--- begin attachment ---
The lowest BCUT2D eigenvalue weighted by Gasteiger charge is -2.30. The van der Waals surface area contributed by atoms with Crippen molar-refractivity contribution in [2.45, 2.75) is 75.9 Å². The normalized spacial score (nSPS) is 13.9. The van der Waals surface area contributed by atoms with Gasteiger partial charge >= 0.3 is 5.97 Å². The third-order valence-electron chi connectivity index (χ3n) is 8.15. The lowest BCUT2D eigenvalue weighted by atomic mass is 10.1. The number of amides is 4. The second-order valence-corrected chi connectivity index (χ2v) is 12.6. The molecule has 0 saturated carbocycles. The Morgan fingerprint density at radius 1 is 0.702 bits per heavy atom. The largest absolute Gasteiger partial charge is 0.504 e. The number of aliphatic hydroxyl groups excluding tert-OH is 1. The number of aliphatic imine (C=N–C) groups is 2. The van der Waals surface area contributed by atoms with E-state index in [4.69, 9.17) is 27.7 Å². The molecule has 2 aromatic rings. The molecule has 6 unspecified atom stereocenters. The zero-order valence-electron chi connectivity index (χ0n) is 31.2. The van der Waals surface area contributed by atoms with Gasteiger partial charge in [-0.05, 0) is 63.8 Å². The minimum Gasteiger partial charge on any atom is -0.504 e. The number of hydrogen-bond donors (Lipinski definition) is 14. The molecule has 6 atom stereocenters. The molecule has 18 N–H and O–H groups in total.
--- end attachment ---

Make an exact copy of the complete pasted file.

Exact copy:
The lowest BCUT2D eigenvalue weighted by Gasteiger charge is -2.30. The van der Waals surface area contributed by atoms with Crippen molar-refractivity contribution in [2.45, 2.75) is 75.9 Å². The normalized spacial score (nSPS) is 13.9. The van der Waals surface area contributed by atoms with Gasteiger partial charge >= 0.3 is 5.97 Å². The third-order valence-electron chi connectivity index (χ3n) is 8.15. The lowest BCUT2D eigenvalue weighted by atomic mass is 10.1. The number of amides is 4. The second-order valence-corrected chi connectivity index (χ2v) is 12.6. The molecule has 0 saturated carbocycles. The Morgan fingerprint density at radius 1 is 0.702 bits per heavy atom. The largest absolute Gasteiger partial charge is 0.504 e. The number of aliphatic hydroxyl groups excluding tert-OH is 1. The number of aliphatic imine (C=N–C) groups is 2. The van der Waals surface area contributed by atoms with E-state index in [4.69, 9.17) is 27.7 Å². The molecule has 2 aromatic rings. The molecule has 6 unspecified atom stereocenters. The zero-order valence-electron chi connectivity index (χ0n) is 31.2. The van der Waals surface area contributed by atoms with Gasteiger partial charge in [-0.05, 0) is 63.8 Å². The minimum Gasteiger partial charge on any atom is -0.504 e. The number of hydrogen-bond donors (Lipinski definition) is 14. The molecule has 6 atom stereocenters. The molecule has 18 N–H and O–H groups in total.